Atmel chip changes

Interesting notice from Digikey today:

Atmel ATmega Revision Change Notification:
This email is to notify you of a recent Atmel revision change. Our records show you have purchased at least one affected part and this change may affect the application when receiving future orders of ATmega parts.

One important change is the removal of the Full Swing Crystal as a clock source option. If your application is currently using this, it will need to be converted to one of the other supported clock sources listed on page 28 of the datasheet.
Changes
New die revision changes:
• Full swing crystal oscillator not supported
• Power Save mode current consumption increased
(ATmega48P, ATmega88P, ATmega168P)
• Parallel programming timing modified
• Write Wait Delay for NVM is increased
• Device ID

Please see the attached [Atmel PCN WC154601](http://img.digikey.com/Retractions/WC154601 - PCN-12-23-2015.pdf) for the complete list of changes and affected parts.

For additional service or technical support regarding this notification, please contact Digi-Key Customer Service at 800-858-3616 or customer.service@digikey.com.
Sincerely,
Digi-Key Customer Service

WC154601 - PCN-12-23-2015 Atmel changes.pdf (385 KB)

I don’t see Atmega328P-PU listed there anywhere …

Thanks. Good to know. I think I have a full swing in one of my projects.
The remove of full-swing is only for specific chips. I think the others will keep it (for now).
The Device ID changes for debugWIRE, but the signature stays the same. For the Arduino everything is the same.

I'm glad to see that the ongoing improvements to semiconductor manufacturing allow for distinct product enhancements... oh, wait...

(ATmega8 BETTER keep the full swing oscillator. I have some standard-ish resonators that don't work with the low-power oscillator (although the ATmega8 also documents that.))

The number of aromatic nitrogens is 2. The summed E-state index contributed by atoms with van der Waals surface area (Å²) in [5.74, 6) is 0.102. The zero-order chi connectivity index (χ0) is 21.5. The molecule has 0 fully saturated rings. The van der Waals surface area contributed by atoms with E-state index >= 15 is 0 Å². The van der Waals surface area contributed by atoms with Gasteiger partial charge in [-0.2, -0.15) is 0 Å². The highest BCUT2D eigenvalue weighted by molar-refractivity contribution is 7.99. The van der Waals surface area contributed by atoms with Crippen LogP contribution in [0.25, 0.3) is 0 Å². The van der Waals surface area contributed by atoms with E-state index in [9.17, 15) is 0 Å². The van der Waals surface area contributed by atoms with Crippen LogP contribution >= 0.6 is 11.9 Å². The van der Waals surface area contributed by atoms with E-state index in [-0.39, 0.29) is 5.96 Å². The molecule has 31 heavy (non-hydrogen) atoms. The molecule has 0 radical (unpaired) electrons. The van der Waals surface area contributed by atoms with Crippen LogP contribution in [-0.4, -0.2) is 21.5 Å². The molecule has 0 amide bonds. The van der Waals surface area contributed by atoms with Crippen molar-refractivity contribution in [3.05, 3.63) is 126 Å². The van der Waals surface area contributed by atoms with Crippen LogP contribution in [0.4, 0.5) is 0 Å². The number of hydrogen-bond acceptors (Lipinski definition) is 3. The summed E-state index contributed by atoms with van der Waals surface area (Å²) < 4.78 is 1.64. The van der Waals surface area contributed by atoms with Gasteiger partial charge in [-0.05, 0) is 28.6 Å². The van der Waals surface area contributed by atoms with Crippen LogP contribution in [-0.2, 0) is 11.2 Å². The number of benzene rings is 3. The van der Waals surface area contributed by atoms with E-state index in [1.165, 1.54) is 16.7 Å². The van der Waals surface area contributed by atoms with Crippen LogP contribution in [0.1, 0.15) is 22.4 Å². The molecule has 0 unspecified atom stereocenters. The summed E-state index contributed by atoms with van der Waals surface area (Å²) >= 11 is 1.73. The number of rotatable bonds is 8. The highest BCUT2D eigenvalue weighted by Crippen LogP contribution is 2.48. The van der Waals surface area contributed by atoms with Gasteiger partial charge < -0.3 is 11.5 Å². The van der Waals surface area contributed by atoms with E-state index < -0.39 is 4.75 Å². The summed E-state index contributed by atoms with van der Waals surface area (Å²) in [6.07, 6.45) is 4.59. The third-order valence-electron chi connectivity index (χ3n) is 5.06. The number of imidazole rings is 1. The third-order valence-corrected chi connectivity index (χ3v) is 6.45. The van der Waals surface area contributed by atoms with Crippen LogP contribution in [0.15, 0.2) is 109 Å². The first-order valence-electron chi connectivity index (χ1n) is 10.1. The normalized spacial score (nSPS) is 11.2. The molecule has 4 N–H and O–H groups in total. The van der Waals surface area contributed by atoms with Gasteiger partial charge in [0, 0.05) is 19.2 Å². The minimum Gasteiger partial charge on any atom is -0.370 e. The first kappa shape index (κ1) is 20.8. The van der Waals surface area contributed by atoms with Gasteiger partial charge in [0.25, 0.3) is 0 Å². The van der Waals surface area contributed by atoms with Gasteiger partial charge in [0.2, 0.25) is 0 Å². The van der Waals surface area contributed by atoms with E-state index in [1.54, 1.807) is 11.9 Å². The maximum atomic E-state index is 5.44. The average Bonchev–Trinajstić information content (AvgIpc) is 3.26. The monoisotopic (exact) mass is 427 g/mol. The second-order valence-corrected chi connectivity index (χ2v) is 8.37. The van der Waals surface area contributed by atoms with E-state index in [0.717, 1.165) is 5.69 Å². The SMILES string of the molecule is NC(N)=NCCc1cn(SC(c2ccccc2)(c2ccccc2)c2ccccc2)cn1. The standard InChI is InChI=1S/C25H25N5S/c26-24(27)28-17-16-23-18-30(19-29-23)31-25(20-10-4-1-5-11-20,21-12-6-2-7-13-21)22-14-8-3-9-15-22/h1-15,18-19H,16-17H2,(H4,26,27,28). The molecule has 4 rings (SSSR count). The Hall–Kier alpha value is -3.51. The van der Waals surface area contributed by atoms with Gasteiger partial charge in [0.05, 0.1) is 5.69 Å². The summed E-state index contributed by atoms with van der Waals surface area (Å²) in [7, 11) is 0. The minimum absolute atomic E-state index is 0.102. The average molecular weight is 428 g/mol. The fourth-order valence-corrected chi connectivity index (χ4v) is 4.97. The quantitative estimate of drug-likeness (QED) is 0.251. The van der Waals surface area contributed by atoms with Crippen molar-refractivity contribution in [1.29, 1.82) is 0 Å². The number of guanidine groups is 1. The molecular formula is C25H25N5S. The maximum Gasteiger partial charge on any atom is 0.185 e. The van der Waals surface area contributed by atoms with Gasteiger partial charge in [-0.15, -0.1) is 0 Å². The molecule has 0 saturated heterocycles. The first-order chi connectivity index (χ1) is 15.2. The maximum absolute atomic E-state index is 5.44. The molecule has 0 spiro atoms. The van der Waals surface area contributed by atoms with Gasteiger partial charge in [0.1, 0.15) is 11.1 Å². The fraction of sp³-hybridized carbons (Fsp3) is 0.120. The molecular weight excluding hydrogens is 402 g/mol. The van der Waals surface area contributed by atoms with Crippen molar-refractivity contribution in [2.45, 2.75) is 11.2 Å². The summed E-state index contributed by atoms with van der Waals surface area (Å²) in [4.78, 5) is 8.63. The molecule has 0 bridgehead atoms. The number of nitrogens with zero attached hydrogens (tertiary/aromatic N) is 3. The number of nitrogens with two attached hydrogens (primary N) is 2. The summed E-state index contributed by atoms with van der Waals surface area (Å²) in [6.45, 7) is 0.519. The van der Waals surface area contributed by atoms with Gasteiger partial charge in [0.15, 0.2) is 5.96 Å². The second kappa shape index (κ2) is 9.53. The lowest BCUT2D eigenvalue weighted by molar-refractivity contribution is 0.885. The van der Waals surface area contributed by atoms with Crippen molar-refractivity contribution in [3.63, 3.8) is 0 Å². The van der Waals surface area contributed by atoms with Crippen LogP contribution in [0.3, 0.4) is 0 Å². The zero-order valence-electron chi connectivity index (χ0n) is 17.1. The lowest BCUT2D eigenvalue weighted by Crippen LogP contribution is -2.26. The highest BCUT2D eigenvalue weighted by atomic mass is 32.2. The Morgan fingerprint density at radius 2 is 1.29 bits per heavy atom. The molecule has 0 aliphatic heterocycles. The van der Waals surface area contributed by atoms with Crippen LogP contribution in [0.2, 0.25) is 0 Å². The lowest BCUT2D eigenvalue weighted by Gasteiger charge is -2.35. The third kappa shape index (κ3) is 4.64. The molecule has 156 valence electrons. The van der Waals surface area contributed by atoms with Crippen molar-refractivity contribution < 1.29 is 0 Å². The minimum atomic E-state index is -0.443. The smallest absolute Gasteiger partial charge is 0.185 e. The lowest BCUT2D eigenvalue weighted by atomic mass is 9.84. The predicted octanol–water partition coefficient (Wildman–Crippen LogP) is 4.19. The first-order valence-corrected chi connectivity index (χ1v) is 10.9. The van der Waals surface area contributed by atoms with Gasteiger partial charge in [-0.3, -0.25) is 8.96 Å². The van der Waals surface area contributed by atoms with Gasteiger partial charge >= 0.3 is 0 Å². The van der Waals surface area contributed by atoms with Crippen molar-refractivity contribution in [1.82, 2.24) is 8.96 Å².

I'd be worried about the ATmega1284P, though. Is it next? It seems to have some weird problems for which using the full-swing oscillator is a workaround. (maybe they'd go away with the change of process/fab as well?)

Updated 328P & siblings datasheet:

40.8 Errata ATmega328P
The revision letter in this section refers to the revision of the ATmega328P device.

40.8.1 Rev K
• Full swing crystal oscillator not supported
• Parallel programming timing modified
• Write wait delay for NVM is increased
• Changed device ID
• Analog MUX can be turned off when setting ACME bit
• TWI Data setup time can be too short

http://www.atmel.com/devices/ATMEGA328P.aspx datasheet updated 11/2015

The 1284P has not been changed in this fashion so far.

What is the reason to end support of full swing crystal oscillator?

@westfw

It seems to have some weird problems...

Can you be more specific? I've tested 1284P with low power crystal oscillator some time ago (concerning to my Arduino 1284P variant) and as I remember, it won't start. I had to use full swing but I didn't examine it more deeply. I'm using full swing with slow rising power in flat-rate.

Can you be more specific?

It seems serial RX to the 1284 can interfere with the controller clock as it is physically close to the XTAL1&2 pins.
Setting to full swing alleviates the sensitivity.

2016-01-14_0-54-54.png

.

Hmm, I have no such experience.

It seems serial RX to the 1284 can interfere with the controller clock as it is physically close to the XTAL1&2 pins.

The symptom was that bootloader-based uploads would fail in particularly mysterious ways.

Can someone please explain the physical difference between FULL SWING and LOW POWER crystal oscillators
Bob

Here’s what the datasheet for the '328 currently shows:

"9.3 Low Power Crystal Oscillator
Pins XTAL1 and XTAL2 are input and output, respectively, of an inverting amplifier which can be configured for

use as an On-chip Oscillator, as shown in Figure 9-2 on page 29. Either a quartz crystal or a ceramic resonator

may be used.

This Crystal Oscillator is a low power oscillator, with reduced voltage swing on the XTAL2 output. It gives the

lowest power consumption, but is not capable of driving other clock inputs, and may be more susceptible to

noise in noisy environments. In these cases, refer to the ”Full Swing Crystal Oscillator” on page 30."

"9.4 Full Swing Crystal Oscillator

Pins XTAL1 and XTAL2 are input and output, respectively, of an inverting amplifier which can be configured for